Georgia Governor Brian Kemp signed House Bill 417 into law on Aug. 4, 2020 regulating the crime, trauma and death scene cleaning industry. State leaders took decisive action following numerous complaints and findings of unethical practices, illegal dumping of human remains and countless acts of theft in homes. Some companies were revictimizing families. “I’m glad to sign HB 417 to create a level playing field in the crime scene clean- up industry and protect Georgians from bad actors,” Governor Kemp said.
Georgia Legislators drafted HB 417 to protect families and business from predatory service providers who were slipping through the cracks. Industry leaders Gordy Powell and Doug Cunningham of Georgia Clean worked tirelessly with state legislators for more than 4 years to see this law come to fruition. “The genesis of this protection came from a national association of professional trauma scene cleanup businesses and many from Georgia including Gordy Powell and Doug Cunningham as well as those concerned with proper remediation and humane disposal,” Georgia Representative Alan Powell said. “We have corrected a situation of citizens being victimized while they are vulnerable.”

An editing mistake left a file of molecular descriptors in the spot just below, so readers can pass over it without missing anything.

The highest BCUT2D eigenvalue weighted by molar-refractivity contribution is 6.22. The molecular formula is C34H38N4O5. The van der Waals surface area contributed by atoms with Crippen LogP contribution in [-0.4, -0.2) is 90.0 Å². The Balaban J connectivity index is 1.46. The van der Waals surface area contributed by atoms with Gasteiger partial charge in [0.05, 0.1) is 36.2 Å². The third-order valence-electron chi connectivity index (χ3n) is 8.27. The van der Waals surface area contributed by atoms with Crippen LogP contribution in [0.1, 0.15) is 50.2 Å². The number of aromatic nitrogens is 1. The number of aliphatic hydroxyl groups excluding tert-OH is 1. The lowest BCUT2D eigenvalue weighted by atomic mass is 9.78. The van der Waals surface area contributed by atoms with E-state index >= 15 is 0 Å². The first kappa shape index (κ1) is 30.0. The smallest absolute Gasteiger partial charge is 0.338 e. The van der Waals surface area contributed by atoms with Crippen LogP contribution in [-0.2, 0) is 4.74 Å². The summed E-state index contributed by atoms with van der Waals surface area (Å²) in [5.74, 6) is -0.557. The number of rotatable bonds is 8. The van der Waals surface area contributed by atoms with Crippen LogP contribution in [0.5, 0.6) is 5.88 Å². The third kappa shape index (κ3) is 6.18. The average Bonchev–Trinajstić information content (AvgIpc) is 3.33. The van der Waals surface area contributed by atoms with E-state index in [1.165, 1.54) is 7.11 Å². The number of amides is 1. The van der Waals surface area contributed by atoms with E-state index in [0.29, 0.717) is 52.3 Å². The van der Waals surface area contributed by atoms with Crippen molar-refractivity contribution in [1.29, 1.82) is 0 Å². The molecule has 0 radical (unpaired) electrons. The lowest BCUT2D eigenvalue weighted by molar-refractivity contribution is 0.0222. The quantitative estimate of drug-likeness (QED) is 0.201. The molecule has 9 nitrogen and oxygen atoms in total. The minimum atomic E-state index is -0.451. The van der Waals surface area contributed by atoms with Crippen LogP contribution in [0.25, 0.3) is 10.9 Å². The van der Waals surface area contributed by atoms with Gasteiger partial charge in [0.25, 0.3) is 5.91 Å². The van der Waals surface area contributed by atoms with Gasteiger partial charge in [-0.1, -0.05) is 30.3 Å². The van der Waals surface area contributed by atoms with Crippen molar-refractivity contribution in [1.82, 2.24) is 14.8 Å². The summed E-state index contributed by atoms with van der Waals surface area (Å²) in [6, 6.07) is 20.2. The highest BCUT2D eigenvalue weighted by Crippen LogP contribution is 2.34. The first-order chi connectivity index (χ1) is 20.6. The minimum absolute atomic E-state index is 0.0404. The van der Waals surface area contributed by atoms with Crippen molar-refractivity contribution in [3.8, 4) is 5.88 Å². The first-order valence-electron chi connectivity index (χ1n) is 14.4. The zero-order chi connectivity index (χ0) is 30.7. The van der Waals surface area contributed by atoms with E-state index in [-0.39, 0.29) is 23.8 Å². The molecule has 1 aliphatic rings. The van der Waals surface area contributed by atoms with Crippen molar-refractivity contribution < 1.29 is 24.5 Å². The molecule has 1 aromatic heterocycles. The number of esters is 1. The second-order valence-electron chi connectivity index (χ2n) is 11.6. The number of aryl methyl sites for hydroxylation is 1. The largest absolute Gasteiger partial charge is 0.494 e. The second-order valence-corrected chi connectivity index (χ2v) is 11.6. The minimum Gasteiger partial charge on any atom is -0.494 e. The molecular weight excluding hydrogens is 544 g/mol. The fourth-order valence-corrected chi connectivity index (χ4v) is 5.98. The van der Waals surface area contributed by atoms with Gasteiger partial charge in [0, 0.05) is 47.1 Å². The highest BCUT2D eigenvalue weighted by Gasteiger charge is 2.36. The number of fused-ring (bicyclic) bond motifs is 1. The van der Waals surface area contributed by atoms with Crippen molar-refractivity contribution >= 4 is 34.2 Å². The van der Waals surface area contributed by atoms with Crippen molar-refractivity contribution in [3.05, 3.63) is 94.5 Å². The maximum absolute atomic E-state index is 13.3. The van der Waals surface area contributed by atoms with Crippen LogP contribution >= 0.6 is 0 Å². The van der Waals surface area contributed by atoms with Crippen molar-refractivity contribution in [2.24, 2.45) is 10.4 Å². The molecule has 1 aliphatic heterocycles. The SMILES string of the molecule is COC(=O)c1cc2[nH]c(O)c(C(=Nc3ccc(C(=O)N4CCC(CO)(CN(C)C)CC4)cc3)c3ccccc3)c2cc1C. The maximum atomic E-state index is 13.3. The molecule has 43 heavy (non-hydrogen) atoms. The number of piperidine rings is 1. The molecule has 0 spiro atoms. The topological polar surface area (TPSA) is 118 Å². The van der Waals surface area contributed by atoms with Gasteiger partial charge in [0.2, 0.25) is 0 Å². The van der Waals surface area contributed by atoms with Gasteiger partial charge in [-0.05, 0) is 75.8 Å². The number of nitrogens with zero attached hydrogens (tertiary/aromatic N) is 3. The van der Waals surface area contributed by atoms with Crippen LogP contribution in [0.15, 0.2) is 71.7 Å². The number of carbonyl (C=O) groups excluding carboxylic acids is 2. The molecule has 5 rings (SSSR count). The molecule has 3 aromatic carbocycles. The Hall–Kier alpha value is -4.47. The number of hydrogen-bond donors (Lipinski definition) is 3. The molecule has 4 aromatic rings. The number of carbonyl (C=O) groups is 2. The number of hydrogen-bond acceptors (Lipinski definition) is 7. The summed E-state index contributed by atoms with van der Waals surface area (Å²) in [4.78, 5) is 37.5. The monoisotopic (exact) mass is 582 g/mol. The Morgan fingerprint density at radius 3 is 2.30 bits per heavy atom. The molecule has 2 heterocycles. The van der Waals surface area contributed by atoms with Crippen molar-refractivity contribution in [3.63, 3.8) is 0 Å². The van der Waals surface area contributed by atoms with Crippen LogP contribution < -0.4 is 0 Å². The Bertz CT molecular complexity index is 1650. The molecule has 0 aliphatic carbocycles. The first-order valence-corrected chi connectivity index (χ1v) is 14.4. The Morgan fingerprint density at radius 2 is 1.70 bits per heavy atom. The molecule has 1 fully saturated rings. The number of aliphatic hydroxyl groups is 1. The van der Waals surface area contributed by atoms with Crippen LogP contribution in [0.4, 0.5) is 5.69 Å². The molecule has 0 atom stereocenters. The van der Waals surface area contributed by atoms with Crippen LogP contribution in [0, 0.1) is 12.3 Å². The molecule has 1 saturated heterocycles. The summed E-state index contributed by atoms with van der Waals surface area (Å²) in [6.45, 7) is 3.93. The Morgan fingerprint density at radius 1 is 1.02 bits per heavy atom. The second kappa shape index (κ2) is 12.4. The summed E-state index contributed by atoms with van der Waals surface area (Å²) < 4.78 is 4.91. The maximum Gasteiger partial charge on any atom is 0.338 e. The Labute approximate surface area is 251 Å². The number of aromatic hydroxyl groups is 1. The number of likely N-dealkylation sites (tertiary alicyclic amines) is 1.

As of Jan. 1, 2021, this new law will require business owners to undergo fingerprinting, background checks, drug screenings and provide proof of general liability insurance. The law also establishes a statewide database available to the public listing all approved and registered service providers in Georgia. Qualified and vetted services providers can be found statewide by zip code or county where services are required by the new State Directory at Cleaner911.org.
“This is a huge game changer for the betterment of the Trauma Cleanup industry. The new law will not only protect victims from being re-victimized, but Georgia will lead the country for the betterment of the industry and victims,” Georgia Clean Owner and Georgia Bio Recovery Association President Gordy Powell said.
This new law has been endorsed by heavy hitting trade industries: